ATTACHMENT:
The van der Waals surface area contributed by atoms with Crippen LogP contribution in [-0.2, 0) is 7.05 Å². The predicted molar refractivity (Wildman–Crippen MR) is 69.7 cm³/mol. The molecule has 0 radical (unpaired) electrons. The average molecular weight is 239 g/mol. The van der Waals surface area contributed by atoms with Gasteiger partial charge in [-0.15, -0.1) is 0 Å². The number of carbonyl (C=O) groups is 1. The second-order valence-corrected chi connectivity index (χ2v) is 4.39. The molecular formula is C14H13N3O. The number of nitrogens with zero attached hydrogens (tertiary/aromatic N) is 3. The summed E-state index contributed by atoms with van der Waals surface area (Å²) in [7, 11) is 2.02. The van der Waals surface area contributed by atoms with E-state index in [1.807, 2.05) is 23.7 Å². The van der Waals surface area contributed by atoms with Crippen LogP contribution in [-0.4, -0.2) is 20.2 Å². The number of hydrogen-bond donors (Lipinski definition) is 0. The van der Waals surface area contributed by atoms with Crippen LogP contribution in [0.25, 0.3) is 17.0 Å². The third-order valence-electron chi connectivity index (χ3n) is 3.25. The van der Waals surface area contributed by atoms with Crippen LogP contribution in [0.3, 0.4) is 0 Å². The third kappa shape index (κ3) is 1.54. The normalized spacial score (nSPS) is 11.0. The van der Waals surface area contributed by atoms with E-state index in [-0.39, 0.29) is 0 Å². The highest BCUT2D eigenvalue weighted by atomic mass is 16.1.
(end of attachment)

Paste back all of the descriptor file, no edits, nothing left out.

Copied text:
The van der Waals surface area contributed by atoms with Crippen LogP contribution in [-0.2, 0) is 7.05 Å². The predicted molar refractivity (Wildman–Crippen MR) is 69.7 cm³/mol. The molecule has 0 radical (unpaired) electrons. The average molecular weight is 239 g/mol. The van der Waals surface area contributed by atoms with Gasteiger partial charge in [-0.15, -0.1) is 0 Å². The number of carbonyl (C=O) groups is 1. The second-order valence-corrected chi connectivity index (χ2v) is 4.39. The molecular formula is C14H13N3O. The number of nitrogens with zero attached hydrogens (tertiary/aromatic N) is 3. The summed E-state index contributed by atoms with van der Waals surface area (Å²) in [7, 11) is 2.02. The van der Waals surface area contributed by atoms with E-state index in [1.807, 2.05) is 23.7 Å². The van der Waals surface area contributed by atoms with Crippen LogP contribution in [-0.4, -0.2) is 20.2 Å². The number of hydrogen-bond donors (Lipinski definition) is 0. The van der Waals surface area contributed by atoms with Crippen LogP contribution in [0.25, 0.3) is 17.0 Å². The third-order valence-electron chi connectivity index (χ3n) is 3.25. The van der Waals surface area contributed by atoms with Crippen LogP contribution in [0.3, 0.4) is 0 Å². The third kappa shape index (κ3) is 1.54. The normalized spacial score (nSPS) is 11.0. The van der Waals surface area contributed by atoms with E-state index in [-0.39, 0.29) is 0 Å². The highest BCUT2D eigenvalue weighted by atomic mass is 16.1.